March has been an interesting month for the Middle East’s energy sector, and particularly the renewables segment – and these developments point to increased activity for the region’s contractors.
Take as an example Albanna Engineering, which was awarded an engineering, procurement, and construction (EPC) contract by a subsidiary of ENOC Group early in the month. Horizon Terminals awarded Albanna the EPC contract to develop a 16.2km jet fuel pipeline in Dubai, linking the group’s storage terminals in Jebel Ali to Al Maktoum International Airport in Dubai South.
UAE state news agency, WAM, reported on 5 March that construction for the pipeline was due to be completed in 24 months, with operational commencement scheduled for Q1 2020, in time for Expo 2020 Dubai.
More recently, London-headquartered oil and gas giant, Petrofac, announced the receipt of a $580m EPC contract in the Gulf. In a statement on 20 March, Petrofac revealed that the contract pertains to a “major project” with a GCC national oil company, but did not disclose any further information about the development or the client.
However, as the past week has shown, traditional energy schemes are not the region’s only avenue for growth. As the Middle East actively pursues long-term environmental and economic sustainability, new energy sources promise to bolster the prospects of local contractors.
Perhaps the greatest evidence of this is the UAE’s Barakah Nuclear Energy Plant (NEP), which reported progress last week. Construction on Unit 1 of the megaproject has been completed, with overall development progress recorded at 86%.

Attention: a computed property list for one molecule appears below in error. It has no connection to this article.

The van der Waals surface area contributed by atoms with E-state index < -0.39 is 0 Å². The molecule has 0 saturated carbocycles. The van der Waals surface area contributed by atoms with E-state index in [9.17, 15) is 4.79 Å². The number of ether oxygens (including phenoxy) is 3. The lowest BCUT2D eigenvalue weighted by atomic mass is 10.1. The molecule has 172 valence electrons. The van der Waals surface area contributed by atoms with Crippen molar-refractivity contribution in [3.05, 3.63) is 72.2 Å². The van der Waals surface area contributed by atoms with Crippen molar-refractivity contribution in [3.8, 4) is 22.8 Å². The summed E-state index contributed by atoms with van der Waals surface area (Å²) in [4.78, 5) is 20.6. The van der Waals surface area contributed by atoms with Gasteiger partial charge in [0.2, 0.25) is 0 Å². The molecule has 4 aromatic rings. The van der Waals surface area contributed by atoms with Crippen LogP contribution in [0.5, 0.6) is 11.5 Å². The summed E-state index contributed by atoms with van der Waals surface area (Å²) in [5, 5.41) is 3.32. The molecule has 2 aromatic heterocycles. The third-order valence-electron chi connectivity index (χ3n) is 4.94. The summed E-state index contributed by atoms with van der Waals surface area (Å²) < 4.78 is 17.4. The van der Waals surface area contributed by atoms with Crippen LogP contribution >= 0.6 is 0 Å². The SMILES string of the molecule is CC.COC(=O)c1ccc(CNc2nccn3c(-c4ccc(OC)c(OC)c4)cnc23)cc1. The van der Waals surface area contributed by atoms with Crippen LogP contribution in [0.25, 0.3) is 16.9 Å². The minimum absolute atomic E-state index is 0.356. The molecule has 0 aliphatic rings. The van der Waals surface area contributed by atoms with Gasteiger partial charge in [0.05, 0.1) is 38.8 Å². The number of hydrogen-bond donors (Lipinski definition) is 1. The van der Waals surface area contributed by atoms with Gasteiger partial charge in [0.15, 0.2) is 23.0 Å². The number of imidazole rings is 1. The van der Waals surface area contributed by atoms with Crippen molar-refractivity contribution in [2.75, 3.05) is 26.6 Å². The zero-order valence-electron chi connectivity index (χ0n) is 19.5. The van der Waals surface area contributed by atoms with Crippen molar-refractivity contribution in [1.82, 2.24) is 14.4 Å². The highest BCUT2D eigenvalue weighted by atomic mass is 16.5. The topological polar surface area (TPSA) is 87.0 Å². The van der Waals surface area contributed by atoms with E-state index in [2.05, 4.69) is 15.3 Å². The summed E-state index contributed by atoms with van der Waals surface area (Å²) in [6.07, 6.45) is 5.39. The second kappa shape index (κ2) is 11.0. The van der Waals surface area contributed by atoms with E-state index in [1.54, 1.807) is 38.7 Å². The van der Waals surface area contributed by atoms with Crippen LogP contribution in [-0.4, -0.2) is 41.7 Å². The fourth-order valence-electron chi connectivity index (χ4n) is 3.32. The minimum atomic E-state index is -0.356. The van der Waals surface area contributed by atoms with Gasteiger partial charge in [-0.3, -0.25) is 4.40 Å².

Barakah NEP’s latest milestone highlights the change in mindset that is occurring in the Middle East’s business community. As regional economies look to diversify away from traditional oil and gas power models, new energy sources are proving to be cost- and time-effective ways of ensuring local energy requirements are met with minimal impact on the environment. Be it solar, nuclear, or wind energy, regional contractors that exhibit excellence in these new sectors will grow steadily in the coming years.
After all, with $72bn (AED264bn) of planned investments, the UAE is expected to be the energy sector’s second-biggest spender in the Middle East and North Africa region in the next five years, according to data compiled by Arab Petroleum Investments Corporation. Only Saudi Arabia ranks higher, with its investment in energy-related projects expected to reach approximately $149bn (SAR558.75bn) in the next five years.
These investments will undoubtedly lead to projects that will pique the interest of most regional contractors – EPC specialists and others alike. Contracting leaders that are looking to grow in the region would benefit from orienting their resources to meet the needs of the Middle East’s future-focused energy sector.